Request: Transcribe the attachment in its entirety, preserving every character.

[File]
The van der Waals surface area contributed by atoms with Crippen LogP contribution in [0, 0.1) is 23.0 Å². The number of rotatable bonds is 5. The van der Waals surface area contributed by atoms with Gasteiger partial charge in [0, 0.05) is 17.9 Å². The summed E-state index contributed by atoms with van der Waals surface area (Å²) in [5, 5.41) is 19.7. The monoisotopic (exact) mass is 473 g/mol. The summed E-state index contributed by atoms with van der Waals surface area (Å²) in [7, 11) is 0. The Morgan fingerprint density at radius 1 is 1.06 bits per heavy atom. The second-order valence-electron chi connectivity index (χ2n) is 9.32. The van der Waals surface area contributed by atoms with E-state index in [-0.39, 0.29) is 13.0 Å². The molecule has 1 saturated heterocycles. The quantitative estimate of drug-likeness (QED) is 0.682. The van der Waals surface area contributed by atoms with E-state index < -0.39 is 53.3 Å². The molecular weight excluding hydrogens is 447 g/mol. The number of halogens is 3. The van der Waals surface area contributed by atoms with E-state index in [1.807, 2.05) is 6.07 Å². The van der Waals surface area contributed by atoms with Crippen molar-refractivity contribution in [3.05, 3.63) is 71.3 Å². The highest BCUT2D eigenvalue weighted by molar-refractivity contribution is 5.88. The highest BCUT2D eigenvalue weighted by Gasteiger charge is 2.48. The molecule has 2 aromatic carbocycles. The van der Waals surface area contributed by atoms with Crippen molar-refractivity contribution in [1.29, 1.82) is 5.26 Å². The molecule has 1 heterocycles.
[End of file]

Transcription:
The van der Waals surface area contributed by atoms with Crippen LogP contribution in [0, 0.1) is 23.0 Å². The number of rotatable bonds is 5. The van der Waals surface area contributed by atoms with Gasteiger partial charge in [0, 0.05) is 17.9 Å². The summed E-state index contributed by atoms with van der Waals surface area (Å²) in [5, 5.41) is 19.7. The monoisotopic (exact) mass is 473 g/mol. The summed E-state index contributed by atoms with van der Waals surface area (Å²) in [7, 11) is 0. The Morgan fingerprint density at radius 1 is 1.06 bits per heavy atom. The second-order valence-electron chi connectivity index (χ2n) is 9.32. The van der Waals surface area contributed by atoms with E-state index in [-0.39, 0.29) is 13.0 Å². The molecule has 1 saturated heterocycles. The quantitative estimate of drug-likeness (QED) is 0.682. The van der Waals surface area contributed by atoms with E-state index < -0.39 is 53.3 Å². The molecular weight excluding hydrogens is 447 g/mol. The number of halogens is 3. The van der Waals surface area contributed by atoms with E-state index in [1.807, 2.05) is 6.07 Å². The van der Waals surface area contributed by atoms with Crippen molar-refractivity contribution in [3.05, 3.63) is 71.3 Å². The highest BCUT2D eigenvalue weighted by molar-refractivity contribution is 5.88. The highest BCUT2D eigenvalue weighted by Gasteiger charge is 2.48. The molecule has 2 aromatic carbocycles. The van der Waals surface area contributed by atoms with Crippen molar-refractivity contribution in [1.29, 1.82) is 5.26 Å². The molecule has 1 heterocycles.